Treasury Inspector General Called Lois Lerner's 'Pre-Emptive Strike' 'Brilliant'

USA Today reports on the latest IRS emails to see the light of day. In them, IRS officials gloat that they may have headed off the investigation into the agency’s illegal targeting of conservative groups.


Most disturbing, the inspector general’s office — which had been investigating the targeting — approves of how Lerner made the scandal public in the first place.

Remember, the scandal came to light when Lerner used a planted question on a conference call to apologize for it, May 2013. Up to then, some in Congress had been asking questions and the Treasury Inspector General had been investigating. Lerner issued the “apology” to get out ahead of the IG report.

The IG was fine with that, even calling the tactic “brilliant.”

The apology sparked an avalanche of questions from reporters and members of Congress.

The IRS wanted to tell The Washington Post‘s editorial page that “organizations from all parts of the political spectrum received the same, evenhanded treatment.” Lerner insisted that line come out of a draft statement because that would imply that the IRS kept track of the ideology of groups applying for exemptions. “It sounds like we track it, and we don’t,” she said.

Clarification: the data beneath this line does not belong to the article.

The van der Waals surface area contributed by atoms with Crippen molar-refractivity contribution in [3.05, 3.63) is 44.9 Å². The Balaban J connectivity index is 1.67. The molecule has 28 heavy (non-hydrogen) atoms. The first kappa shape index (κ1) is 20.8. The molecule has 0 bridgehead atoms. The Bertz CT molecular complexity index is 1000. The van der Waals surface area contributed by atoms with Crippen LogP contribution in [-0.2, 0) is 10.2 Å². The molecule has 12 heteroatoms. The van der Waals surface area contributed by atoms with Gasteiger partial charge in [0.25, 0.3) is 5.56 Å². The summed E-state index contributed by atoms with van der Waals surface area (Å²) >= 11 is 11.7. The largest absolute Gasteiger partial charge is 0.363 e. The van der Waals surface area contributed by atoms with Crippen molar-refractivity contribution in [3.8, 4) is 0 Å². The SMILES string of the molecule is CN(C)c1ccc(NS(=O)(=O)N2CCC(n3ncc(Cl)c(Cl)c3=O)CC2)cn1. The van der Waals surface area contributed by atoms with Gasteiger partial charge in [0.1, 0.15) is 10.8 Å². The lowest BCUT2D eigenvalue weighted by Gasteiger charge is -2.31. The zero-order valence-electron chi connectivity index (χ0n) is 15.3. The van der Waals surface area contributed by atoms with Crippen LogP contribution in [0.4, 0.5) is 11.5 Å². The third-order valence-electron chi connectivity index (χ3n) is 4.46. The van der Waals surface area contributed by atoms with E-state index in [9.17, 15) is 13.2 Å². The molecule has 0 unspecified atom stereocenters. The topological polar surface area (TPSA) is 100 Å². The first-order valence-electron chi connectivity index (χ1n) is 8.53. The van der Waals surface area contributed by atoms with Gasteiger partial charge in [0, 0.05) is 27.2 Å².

Over at the inspector general’s office, officials were annoyed that Lerner had “jumped the gun” with the apology, spinning the contents of the audit report before it was released.

“This is a brilliant pre-emptive strike by the IRS,” wrote David Holmgren, the deputy inspector general for Inspections and Evaluations. “When we release next week, it will be old news.”

In response, the inspector general worked to move up the release of the audit.


This raises so many questions with regard to the IG and its own investigation. Were they colluding with the scandal’s central figures during the active investigation? Why did the IG’s Holmgren cheer Lerner on? She has emerged as the central figure in the scandal.

This is like the FBI tipping and working with mob figures it’s working to bring down.

Congress should expand the investigation, but even that is unlikely to get anywhere until a special prosecutor is appointed.


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